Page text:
After our short stay in El Calafate, we travelled by bus across the border into Chile (the Cootra Bus staff at El Calafate were excellent, so I recommend them over Turismo Zaahj!). We stayed over night in Puerto Natales, had two nights in Torres del Paine, and then one night in Punta Arenas before our next flight which will be featured in my next report. Coming up... LAN around South America - PUQ-PMC-SCL-GIG-SCL-LIM.
Lima From Argentina, joined May 1999, 1122 posts, RR: 14
Reply 1, posted (7 years 2 weeks 5 days 13 hours ago) and read 6233 times:
Calafate grew a lot on the past two decades. Perhaps the markings you saw belong to the former Lago Argentino airport, the airfield that served the city before the opening of the new airport. This base used to be served by Lade's F27 and Twin Otters.
Rogerbcn From Andorra, joined Sep 2006, 1209 posts, RR: 20
Reply 2, posted (7 years 2 weeks 5 days 11 hours ago) and read 6161 times:
Thanks for your TR.
It made me remember my holidays last summer in IGR where I probably flew the same flight from AEP. LAN service was a little above AR, just because of the plane I'd say as you pointed in your TR: newer and fresher looking.
Quoting StevePER (Thread starter): After our short stay in El Calafate, we travelled by bus across the border into Chile (the Cootra Bus staff at El Calafate were excellent, so I recommend them over Turismo Zaahj!). We stayed over night in Puerto Natales, had two nights in Torres del Paine, and then one night in Punta Arenas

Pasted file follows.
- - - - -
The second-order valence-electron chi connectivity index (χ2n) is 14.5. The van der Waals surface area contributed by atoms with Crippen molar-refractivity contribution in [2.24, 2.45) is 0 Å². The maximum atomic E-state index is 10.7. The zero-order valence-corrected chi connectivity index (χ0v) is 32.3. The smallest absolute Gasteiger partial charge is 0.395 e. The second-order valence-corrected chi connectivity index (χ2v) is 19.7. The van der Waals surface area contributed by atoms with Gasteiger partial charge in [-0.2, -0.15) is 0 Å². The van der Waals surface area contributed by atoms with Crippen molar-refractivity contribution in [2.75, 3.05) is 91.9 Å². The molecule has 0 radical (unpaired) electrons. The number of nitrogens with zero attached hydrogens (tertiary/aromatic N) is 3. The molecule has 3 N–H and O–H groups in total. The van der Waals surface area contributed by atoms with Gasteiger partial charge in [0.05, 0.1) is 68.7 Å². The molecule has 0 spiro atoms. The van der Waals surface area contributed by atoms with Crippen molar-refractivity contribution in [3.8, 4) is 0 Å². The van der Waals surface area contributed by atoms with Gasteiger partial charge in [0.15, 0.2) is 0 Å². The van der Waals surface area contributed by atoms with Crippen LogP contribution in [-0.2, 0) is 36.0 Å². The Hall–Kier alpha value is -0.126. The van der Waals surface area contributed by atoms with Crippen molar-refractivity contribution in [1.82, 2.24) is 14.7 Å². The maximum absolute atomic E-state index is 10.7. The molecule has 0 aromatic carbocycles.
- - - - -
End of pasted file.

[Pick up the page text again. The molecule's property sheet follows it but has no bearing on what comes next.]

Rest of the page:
That part was the best when I got there in January 2006. I loved going by bus to Puerto Natales, it was a great trip, the road to Punta Arenas was also great. I Then went down to Ushuaia: about 12 hours trip from Punta Arenas. Really recommendable and worth the time, especially when you cross the Magellan's strait.
El Calafate Airport, Argentina
I thought it was really cozy. Later I found that Mr and Mrs Kirchner use to spend holidays in that particular village in their summer home.
"At reise er at leve" H.C. Andersen (Travelling is Living)
EddieDude From Mexico, joined Nov 2003, 7646 posts, RR: 42
Reply 3, posted (7 years 2 weeks 4 days 3 hours ago) and read 5647 times:
Quoting StevePER (Thread starter): On board, the seating is in a 2-3 configuration (which made me wonder about whether they have any balance issues)
Hey Steve, pretty cool report. Thanks for taking the time to write it and upload it with the pics. I really want to visit Argentina.
About the Mad Dogs, the 2-3 configuration is standard. I don't know of any operator that does 2-2 in coach (in business yes) and I am certain 2-3 is not possible due to the width. I always wondered, too, whether asymmetrical configurations would poise balance issues, but there are none. I don't know if the cargo is loaded in a way to compensate for this, or if the weight offset is minimal, hence being irrelevant.
Cgnnrw From Germany, joined May 2005, 1174 posts, RR: 2
Reply 4, posted (7 years 2 weeks 3 days 15 hours ago) and read 5430 times:
Nice report. It brought back memories of my trip to Argentina back in 1996. I also flew several domestic segments with Aerolinas and Austral (now a part of AR). I agree with your opinion of the flights, nothing spectacular but not the horror scenerio we expected. When we told people we were flying domestically in a South Amrerican country it seemed everyone had a horror story to tell. Not so on our flights.